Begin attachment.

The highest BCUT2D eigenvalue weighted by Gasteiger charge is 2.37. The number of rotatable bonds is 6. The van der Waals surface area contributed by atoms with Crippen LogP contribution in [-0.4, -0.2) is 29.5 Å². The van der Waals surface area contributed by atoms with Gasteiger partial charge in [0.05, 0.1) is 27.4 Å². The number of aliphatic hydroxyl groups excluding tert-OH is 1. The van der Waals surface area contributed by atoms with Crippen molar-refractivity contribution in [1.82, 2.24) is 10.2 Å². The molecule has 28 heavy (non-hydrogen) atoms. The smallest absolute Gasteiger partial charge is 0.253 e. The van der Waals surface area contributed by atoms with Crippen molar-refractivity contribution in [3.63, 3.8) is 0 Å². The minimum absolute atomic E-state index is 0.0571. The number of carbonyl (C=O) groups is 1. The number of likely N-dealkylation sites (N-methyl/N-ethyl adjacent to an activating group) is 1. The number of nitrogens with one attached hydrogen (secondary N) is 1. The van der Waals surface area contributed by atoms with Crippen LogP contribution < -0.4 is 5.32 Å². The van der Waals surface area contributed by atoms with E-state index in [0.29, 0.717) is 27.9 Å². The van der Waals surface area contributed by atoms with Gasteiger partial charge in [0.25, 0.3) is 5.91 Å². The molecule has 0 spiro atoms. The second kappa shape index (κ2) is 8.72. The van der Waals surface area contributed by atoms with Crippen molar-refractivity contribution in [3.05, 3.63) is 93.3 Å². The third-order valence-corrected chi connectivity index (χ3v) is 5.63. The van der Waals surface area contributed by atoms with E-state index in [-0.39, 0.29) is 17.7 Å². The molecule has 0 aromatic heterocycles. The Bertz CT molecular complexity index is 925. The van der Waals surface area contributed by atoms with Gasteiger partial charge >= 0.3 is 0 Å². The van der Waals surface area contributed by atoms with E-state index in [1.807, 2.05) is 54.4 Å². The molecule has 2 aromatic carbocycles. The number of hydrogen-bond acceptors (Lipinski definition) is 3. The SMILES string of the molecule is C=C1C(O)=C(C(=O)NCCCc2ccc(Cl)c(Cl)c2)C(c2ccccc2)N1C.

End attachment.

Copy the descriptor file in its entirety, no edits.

The highest BCUT2D eigenvalue weighted by Gasteiger charge is 2.37. The number of rotatable bonds is 6. The van der Waals surface area contributed by atoms with Crippen LogP contribution in [-0.4, -0.2) is 29.5 Å². The van der Waals surface area contributed by atoms with Gasteiger partial charge in [0.05, 0.1) is 27.4 Å². The number of aliphatic hydroxyl groups excluding tert-OH is 1. The van der Waals surface area contributed by atoms with Crippen molar-refractivity contribution in [1.82, 2.24) is 10.2 Å². The molecule has 28 heavy (non-hydrogen) atoms. The smallest absolute Gasteiger partial charge is 0.253 e. The van der Waals surface area contributed by atoms with Crippen molar-refractivity contribution in [3.63, 3.8) is 0 Å². The minimum absolute atomic E-state index is 0.0571. The number of carbonyl (C=O) groups is 1. The number of likely N-dealkylation sites (N-methyl/N-ethyl adjacent to an activating group) is 1. The number of nitrogens with one attached hydrogen (secondary N) is 1. The van der Waals surface area contributed by atoms with Crippen LogP contribution < -0.4 is 5.32 Å². The van der Waals surface area contributed by atoms with E-state index in [0.29, 0.717) is 27.9 Å². The van der Waals surface area contributed by atoms with Gasteiger partial charge in [0.25, 0.3) is 5.91 Å². The molecule has 0 spiro atoms. The second kappa shape index (κ2) is 8.72. The van der Waals surface area contributed by atoms with Crippen molar-refractivity contribution in [3.05, 3.63) is 93.3 Å². The third-order valence-corrected chi connectivity index (χ3v) is 5.63. The van der Waals surface area contributed by atoms with E-state index in [-0.39, 0.29) is 17.7 Å². The molecule has 0 aromatic heterocycles. The Bertz CT molecular complexity index is 925. The van der Waals surface area contributed by atoms with Gasteiger partial charge >= 0.3 is 0 Å². The van der Waals surface area contributed by atoms with E-state index in [1.807, 2.05) is 54.4 Å². The molecule has 2 aromatic carbocycles. The number of hydrogen-bond acceptors (Lipinski definition) is 3. The SMILES string of the molecule is C=C1C(O)=C(C(=O)NCCCc2ccc(Cl)c(Cl)c2)C(c2ccccc2)N1C.